After twenty minutes of trying not getting wet feet the river becomes broader and relatively calm. The valley also opens up, many pine-trees grow and would make this a perfect picnic spot if it were not for - yes you guessed right - the rain. We have lunch under an overhanging rock to escape a heavy downpour. Although rain has not been bad so far - just occasional and short drizzle - it also seems to influence our crew's mood. After a sparse meal we set out again in less rain, the scenery is the same as in the morning but less strenuous because we walk closer to the river and have to climb across side valleys less often. A few smaller creeks contribute to the Suli Gad, whose colour has turned from the light grey it had yesterday to a light green. It is very surprising how few animals we spot. We are on the main route to Ringmo, but that the few people scare away all birds and other animals seems strange.
All of a sudden the colour of the river turns into a darker green. We are at Sumdwa, where the Suli Gad from Phoksumdo and the Pungmo Khola from the west meet. This is the place of military post and - probably more important - the Tapriza school. Marietta Kind, a Swiss ethnology student who spent 1½ years in Ringmo, helped establishing the school. She gave me some letters and postcards for two teachers. Senduk Lama has some time to show me around. 43 children from Ringmo, Pungmo and a village further west get their education here. The school is quite successful in its second year, but the beginning was difficult. Parents did not want to send their children to school because they did not understand the value of it. But now parents are happy, and after hearing their kids speak English those owning restaurants and guesthouses suggested that Tibetan should be dropped and more English be taught instead. Even the younger pupils speak good English, and I'm relieved that they understand my Tibetan. So it cannot be that bad. Of course Nepali is also taught, in addition to math, Buddhist culture and handicraft. Since this diverse curriculum with much emphasis on local culture certainly does not promote the `hinduization' as envisioned by the central government in Kathmandu, I'm surprised to hear that the school gets a little government support nevertheless. Needless to say the 4 teachers are more motivated than the teachers who are usually sent to rural schools by the government. Often they are Hindus, used to life in the lower parts of Nepal, e.g. the Kathmandu valley. Suddenly they find themselves in a harsh climate amongst a culture they do not really understand and sometimes even see as inferior. Often they leave before their time is up, and they never stay longer than they have to.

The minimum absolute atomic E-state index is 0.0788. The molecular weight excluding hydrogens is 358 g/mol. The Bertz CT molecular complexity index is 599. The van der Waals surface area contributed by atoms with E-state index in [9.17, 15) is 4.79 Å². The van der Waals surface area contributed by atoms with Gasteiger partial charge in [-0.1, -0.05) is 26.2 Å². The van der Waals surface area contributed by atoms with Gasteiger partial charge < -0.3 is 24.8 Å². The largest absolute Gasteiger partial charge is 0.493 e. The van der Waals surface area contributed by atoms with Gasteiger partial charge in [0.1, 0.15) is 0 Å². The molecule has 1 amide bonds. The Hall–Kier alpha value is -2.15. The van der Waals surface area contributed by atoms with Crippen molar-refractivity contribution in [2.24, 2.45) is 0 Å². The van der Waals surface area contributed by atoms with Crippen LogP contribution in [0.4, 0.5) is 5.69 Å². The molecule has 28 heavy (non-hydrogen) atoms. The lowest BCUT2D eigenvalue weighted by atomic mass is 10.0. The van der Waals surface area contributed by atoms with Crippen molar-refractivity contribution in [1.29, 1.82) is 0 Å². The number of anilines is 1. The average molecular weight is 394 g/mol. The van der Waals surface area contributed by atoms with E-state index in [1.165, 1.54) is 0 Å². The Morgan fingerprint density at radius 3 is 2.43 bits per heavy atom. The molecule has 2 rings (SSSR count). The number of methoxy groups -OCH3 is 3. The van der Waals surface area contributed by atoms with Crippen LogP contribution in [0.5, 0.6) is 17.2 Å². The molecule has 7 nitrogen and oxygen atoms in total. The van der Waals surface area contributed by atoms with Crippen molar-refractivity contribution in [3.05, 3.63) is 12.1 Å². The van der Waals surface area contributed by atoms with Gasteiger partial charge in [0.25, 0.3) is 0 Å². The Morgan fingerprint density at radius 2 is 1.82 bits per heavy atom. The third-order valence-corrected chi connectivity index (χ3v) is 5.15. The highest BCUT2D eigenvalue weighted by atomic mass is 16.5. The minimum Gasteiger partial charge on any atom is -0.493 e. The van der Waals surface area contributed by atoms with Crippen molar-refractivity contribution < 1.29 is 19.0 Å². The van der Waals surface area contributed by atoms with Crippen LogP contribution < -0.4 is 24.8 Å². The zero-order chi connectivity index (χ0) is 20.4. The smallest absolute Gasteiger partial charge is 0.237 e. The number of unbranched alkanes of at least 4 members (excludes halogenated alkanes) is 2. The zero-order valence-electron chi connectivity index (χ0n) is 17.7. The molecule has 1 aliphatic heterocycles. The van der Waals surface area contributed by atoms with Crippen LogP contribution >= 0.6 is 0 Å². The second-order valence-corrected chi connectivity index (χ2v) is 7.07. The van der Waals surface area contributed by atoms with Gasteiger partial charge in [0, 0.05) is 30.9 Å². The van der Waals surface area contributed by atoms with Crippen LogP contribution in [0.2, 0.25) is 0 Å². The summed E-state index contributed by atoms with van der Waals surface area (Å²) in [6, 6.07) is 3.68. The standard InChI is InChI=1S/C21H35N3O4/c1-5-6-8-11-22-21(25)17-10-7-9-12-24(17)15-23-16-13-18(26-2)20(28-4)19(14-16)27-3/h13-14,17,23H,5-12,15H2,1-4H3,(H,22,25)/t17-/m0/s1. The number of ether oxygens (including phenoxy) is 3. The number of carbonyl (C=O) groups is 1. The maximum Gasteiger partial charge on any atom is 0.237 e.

I hope to meet Senduk Lama at Ringmo again. Tomorrow is full moon and people have asked him to hold a puja. The prospect of seeing a Bon ceremony is certainly enticing. I will not understand much, but I might receive profound explanation afterwards.
Since the porters could not cook with firewood near the checkpoint, we camp halfway between Sumdwa and Murwa. I'm not unhappy to stop here, it rains a little and it has been good but tiring walking. A lonely house is just being built, it looks like a future guesthouse. So far only one part of it has a roof, in the smaller room the kitchen crew sets up their stuff, in the other one lives an entire family. The fire is the centre of the room, in the far corner an old, old grandmother (or more likely a grand-grand-(grand?)-mother) is sleeping and after waking up takes care of a 2-year old girl. Her mother is making rakshi, strong liquor out of wheat. Several pots are set on top of each other, the cracks are sealed with clay. The lowest pot contains fermented wheat, by heating it the alcohol rises. The third pot contains cold water and when the alcohol reaches that bottom it condenses and drops into the middle pot. At least that is how I imagine it works, maybe I am wrong.
Nearby the groundplan of another, much bigger building is drawn with chalk on the ground. When the hospital is finished it will offer Western medicine as well as Tibetan and herbal medicine. WWF is supporting the study and collection of herbs around Ringmo, I assume they also finance this project.
Everybody here is really friendly and we have a good time playing with the kids. Despite the rain that has hit us harder than yesterday this was also an enjoyable day, mainly because I've spent more time with local people.
|(c) 2006, Carsten Nebel|